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New mothers may take smoking test

New mothers may take smoking test

The UK's health watchdog believes that all pregnant women should be given breath tests to see whether or not they smoke.

Every expectant mother should be encouraged to take a carbon monoxide test so that those who smoke can be given appropriate advice for quitting, according to the National Institute for Health and Clinical Excellence (NICE).

However, midwives are critical of the plan, claiming that medical practitioners should encourage women to quit smoking rather than making them feel guilty.

The watchdog said the new guidelines are aimed at helping women and their families give up smoking during and after pregnancy rather than penalising smokers.

Nice director of the centre of public health excellence Professor Mike Kelly said: "This isn't to penalise them if they have been smoking, but instead will be a useful way to show women that both smoking and passive smoking can lead to having high levels of carbon monoxide in their systems."

However, Royal College of Midwives (RCM) education and research manager Sue Macdonald warned that the breath test may make women feel "guilty".

Ms Macdonald said: "Use of the CO2 monitor has the potential to make women feel guilty and not engaged. We need to look at a range of individualised interventions for women that meet their needs and aspirations."

Copyright © Press Association 2010

NICE

Your comments (terms and conditions apply):

"I believe that as health professionals we have a responsibility to convey to our pregnant clients and their families that smoking does have some very serious and damaging effects on them and the unborn baby. It should not be an option to speak about this, rather our duty. The help available through the NHS is good and does help people quit. The message is that it is possible to stop smoking and using the CO monitor can assist this process. Midwives take routine blood samples from pregnant women for a myriad of conditions, this is another similar test and should be seen as such. Perhaps we should be thinking what message we are conveying to these women if we are tentative about speaking of the risks of smoking in pregnancy" - Esther New, NHS Wiltshire

"I agree with Sue Macdonald that women should not be forced to do the test or be made to feel guilty but perhaps it could be offered to mothers if they WANT to know their carbon monoxide levels, as a form of brief intervention. If they do choose to take the test they are probably more motivated to quit. In this case smoking cessation advice and support could then be offered as follow-up. I think that rather than forcing women to quit we need to look at the other issues in their lives that make them choose to smoke (some women think they will have smaller babies if they smoke, but may not realise the harm they are causing to the foetus) and partner smoking behaviour is an influencing factor too. Would NICE make it compulsory for fathers as well? A national health promotion campaign linking in with National Smoking Week offering pregnant women the test and explaining the damage smoking can cause to a foetus might be better as well as education in schools" - Samantha Lewis, Manchester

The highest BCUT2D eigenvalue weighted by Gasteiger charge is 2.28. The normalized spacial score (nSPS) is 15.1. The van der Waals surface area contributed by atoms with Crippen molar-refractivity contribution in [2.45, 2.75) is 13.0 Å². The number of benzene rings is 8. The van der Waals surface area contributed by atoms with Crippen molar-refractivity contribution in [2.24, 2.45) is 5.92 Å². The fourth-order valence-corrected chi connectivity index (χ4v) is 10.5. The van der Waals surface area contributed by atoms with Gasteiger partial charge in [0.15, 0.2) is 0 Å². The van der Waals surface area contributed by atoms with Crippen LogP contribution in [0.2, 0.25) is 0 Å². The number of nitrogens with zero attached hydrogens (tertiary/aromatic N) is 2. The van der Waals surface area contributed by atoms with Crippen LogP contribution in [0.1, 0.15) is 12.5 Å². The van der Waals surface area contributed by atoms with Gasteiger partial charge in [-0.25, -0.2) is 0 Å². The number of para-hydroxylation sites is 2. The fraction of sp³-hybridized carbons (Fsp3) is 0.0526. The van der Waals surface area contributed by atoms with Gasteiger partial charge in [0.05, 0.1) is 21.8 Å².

"As a smoking cessation counsellor as well as a practice nurse, I think this is a brilliant idea - the reason being a reading above 1 shows visibly that there is carbon monoxide in the blood. People often need 'proof' before they do something positive. It won't make any difference to most of the mums, especially in the low income bracket but for some, it will be well worth it. When I show the model of inflamed airways to asthma patients they can 'see' what I am talking about. I am always simple and down-to-earth with my patient and this idea is very quick, easy and visual" - Pauline Filby, Chlemsford

"I don't feel pregnant women should be forced to take the test. However, I do think smoking during pregnancy is a form of abuse to the unborn child and should been seen as abuse. Encouraging pregnant women who smoke to see what their carbon monoxide level is may give them food for thought. It
should not be seen as a test to make them feel guilty but open their eyes to what they are doing to their unborn child. CO2 is a poisonous gas and I don't think smokers are always aware of that!" - Anne St Pier, Essex

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